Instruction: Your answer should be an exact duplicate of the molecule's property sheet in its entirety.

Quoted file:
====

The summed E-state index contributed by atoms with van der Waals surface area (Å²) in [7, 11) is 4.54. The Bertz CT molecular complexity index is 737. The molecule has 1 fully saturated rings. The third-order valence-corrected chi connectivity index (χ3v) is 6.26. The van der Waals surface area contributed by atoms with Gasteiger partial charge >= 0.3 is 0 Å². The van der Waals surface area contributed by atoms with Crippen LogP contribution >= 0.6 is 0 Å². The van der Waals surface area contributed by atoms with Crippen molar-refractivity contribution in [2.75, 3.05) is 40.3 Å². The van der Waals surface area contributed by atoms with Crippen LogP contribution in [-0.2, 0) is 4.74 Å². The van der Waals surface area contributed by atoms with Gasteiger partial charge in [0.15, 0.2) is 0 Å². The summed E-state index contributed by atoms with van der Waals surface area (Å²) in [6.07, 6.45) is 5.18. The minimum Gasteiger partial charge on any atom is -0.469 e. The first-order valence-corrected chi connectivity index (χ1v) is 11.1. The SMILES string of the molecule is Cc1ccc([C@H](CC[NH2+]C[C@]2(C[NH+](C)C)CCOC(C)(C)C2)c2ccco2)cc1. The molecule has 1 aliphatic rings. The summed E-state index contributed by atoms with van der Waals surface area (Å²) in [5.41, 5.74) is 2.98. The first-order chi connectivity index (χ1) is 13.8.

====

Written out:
The summed E-state index contributed by atoms with van der Waals surface area (Å²) in [7, 11) is 4.54. The Bertz CT molecular complexity index is 737. The molecule has 1 fully saturated rings. The third-order valence-corrected chi connectivity index (χ3v) is 6.26. The van der Waals surface area contributed by atoms with Gasteiger partial charge >= 0.3 is 0 Å². The van der Waals surface area contributed by atoms with Crippen LogP contribution >= 0.6 is 0 Å². The van der Waals surface area contributed by atoms with Crippen molar-refractivity contribution in [2.75, 3.05) is 40.3 Å². The van der Waals surface area contributed by atoms with Crippen LogP contribution in [-0.2, 0) is 4.74 Å². The van der Waals surface area contributed by atoms with Gasteiger partial charge in [0.15, 0.2) is 0 Å². The summed E-state index contributed by atoms with van der Waals surface area (Å²) in [6.07, 6.45) is 5.18. The minimum Gasteiger partial charge on any atom is -0.469 e. The first-order valence-corrected chi connectivity index (χ1v) is 11.1. The SMILES string of the molecule is Cc1ccc([C@H](CC[NH2+]C[C@]2(C[NH+](C)C)CCOC(C)(C)C2)c2ccco2)cc1. The molecule has 1 aliphatic rings. The summed E-state index contributed by atoms with van der Waals surface area (Å²) in [5.41, 5.74) is 2.98. The first-order chi connectivity index (χ1) is 13.8.